On Friday, U.S. oil futures held beyond $50 per barrel as the entire crude forward curve pushed beyond that level in an indication that financial markets have increased confidence in the sector.
On Thursday, U.S. West Texas Intermediate (WTI) futures settled at $50.44 per barrel, the first settlement beyond $50 since June 24 and increased 6 cents on Friday at $50.50 per barrel at 0542 GMT.
At the beginning of this week, Brent futures already moved over $50, and were trading at $52.57 per barrel at 0542 GMT on Friday, also increase 6 cents.
With both front month agreements above $50 per barrel and each forward curve in contango, in which agreements for future delivery are more costly than those for immediate sale, the whole crude futures complex has draw back over $50 per barrel.
“There is still no end in sight for the current bullish run. Speculators have been buying every short-term dip, a strategy that has evidently been working very well so far,” according to an analyst.
“This trend could well continue for some yet as after all crude oil’s fundamental outlook continues to improve: as well as the planned OPEC oil output cut, we have seen surprise inventory destocking in the U.S. for five straight weeks now. Consequently, U.S. oil stocks have now fallen below 500 million barrels for the first time since January,” he added.
The Organization of the Petroleum Exporting Countries (OPEC) plans to approve on a coordinated output cut when it meets in late November, in a bid to rein in a global fuel supply overhang that has dogged prices for the last two years.
In spite of the increasing confidence of financial oil traders in higher prices, the physical market stays relatively weak.
In an indication of ongoing oversupply, top exporter Saudi Arabia reduce its benchmark crude prices to Asia this week, and analysts at JBC Energy warned there was “a growing disconnect between the physical and the financial (oil) market” which would likely converge.
On Friday, HSBC stated recent increase in Brent and U.S. West Texas Intermediate (WTI) should be kept in perspective, notifying that seasonal aspects of the price rally would weaken again soon.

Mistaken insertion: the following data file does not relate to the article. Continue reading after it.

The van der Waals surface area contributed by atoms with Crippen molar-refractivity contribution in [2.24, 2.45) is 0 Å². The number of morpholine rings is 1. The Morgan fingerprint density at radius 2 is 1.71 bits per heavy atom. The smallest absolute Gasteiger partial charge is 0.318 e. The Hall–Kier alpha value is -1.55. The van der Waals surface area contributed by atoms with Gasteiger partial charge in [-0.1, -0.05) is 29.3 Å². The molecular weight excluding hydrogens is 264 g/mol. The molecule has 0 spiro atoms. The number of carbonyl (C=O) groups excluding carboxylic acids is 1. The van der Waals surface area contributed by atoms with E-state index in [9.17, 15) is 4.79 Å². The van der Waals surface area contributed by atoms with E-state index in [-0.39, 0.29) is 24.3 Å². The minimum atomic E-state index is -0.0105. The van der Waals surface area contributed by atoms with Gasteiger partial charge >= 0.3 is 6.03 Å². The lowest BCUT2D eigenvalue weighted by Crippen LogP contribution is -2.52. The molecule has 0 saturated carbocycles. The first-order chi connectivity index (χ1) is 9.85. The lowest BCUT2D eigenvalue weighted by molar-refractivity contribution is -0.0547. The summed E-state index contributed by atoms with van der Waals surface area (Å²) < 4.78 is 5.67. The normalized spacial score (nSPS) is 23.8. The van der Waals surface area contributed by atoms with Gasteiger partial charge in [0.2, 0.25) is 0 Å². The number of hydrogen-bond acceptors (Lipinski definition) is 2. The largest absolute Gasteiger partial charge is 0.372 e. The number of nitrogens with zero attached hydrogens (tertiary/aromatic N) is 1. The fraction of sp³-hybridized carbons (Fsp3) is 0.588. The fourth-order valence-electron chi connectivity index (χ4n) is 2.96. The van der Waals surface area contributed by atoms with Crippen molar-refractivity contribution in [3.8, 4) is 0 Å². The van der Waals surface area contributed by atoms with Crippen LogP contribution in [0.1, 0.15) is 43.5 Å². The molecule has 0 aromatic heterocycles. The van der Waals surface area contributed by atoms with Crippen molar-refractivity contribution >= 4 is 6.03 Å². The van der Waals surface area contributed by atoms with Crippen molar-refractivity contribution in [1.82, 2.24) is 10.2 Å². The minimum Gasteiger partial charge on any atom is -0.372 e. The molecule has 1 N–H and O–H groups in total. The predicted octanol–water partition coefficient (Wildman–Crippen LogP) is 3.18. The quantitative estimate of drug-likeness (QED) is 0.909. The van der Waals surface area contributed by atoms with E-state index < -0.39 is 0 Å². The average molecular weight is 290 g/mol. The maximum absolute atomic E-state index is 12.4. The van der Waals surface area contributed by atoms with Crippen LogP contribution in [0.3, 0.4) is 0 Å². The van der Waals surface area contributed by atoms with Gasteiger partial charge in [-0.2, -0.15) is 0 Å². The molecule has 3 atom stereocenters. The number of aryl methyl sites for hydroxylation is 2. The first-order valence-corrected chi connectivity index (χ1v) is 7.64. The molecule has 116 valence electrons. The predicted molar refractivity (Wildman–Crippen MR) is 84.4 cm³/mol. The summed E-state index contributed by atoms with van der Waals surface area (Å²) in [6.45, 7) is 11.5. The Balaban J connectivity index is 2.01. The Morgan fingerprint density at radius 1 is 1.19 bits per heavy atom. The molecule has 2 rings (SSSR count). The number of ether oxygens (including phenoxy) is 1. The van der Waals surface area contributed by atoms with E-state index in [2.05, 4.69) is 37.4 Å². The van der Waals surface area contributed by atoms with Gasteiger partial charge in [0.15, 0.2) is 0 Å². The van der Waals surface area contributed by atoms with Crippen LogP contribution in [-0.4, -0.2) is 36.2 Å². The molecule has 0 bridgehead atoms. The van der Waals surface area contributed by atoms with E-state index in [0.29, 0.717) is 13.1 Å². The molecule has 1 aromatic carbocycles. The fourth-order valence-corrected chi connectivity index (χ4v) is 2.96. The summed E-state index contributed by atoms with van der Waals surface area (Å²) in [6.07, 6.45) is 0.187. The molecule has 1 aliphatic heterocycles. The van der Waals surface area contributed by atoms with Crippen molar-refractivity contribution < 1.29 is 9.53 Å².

On Additional News
On Thursday, OPEC sources and the Russian energy minister stated, energy ministers from Saudi Arabia, Iran and Iraq will be among representatives of key OPEC producers meeting Russian representatives for casual talks on oil production in Istanbul next week.
Last week, the Organization of the Petroleum Exporting Countries agreed a deal to limit crude output and is looking to secure the cooperation of non-OPEC members such as Russia to help to support oil prices.
On Thursday, Russian Energy Minister Alexander Novak stated that he intended to meet OPEC Secretary General Mohammed Barkindo in Istanbul, according to the reports, adding that the minister stated he intended to discuss OPEC’s production agreement with ministers of other oil-producing countries.
“Other energy ministers who will be present in the Turkish city as it hosts the World Energy Congress include those of the United Arab Emirates, Algeria, Venezuela and Qatar, which holds the OPEC presidency,” according to sources.
The sources stated, no decision is anticipated to be taken in Istanbul, however, the meeting will be a possibility for the representatives to discuss the next move after last week’s Algiers meeting.
The deal reached in Algiers is anticipated to be implemented this year and Organization of the Petroleum Exporting Countries (OPEC) ministers will meet next in Vienna on Nov. 30 to established the group’s supply policy.
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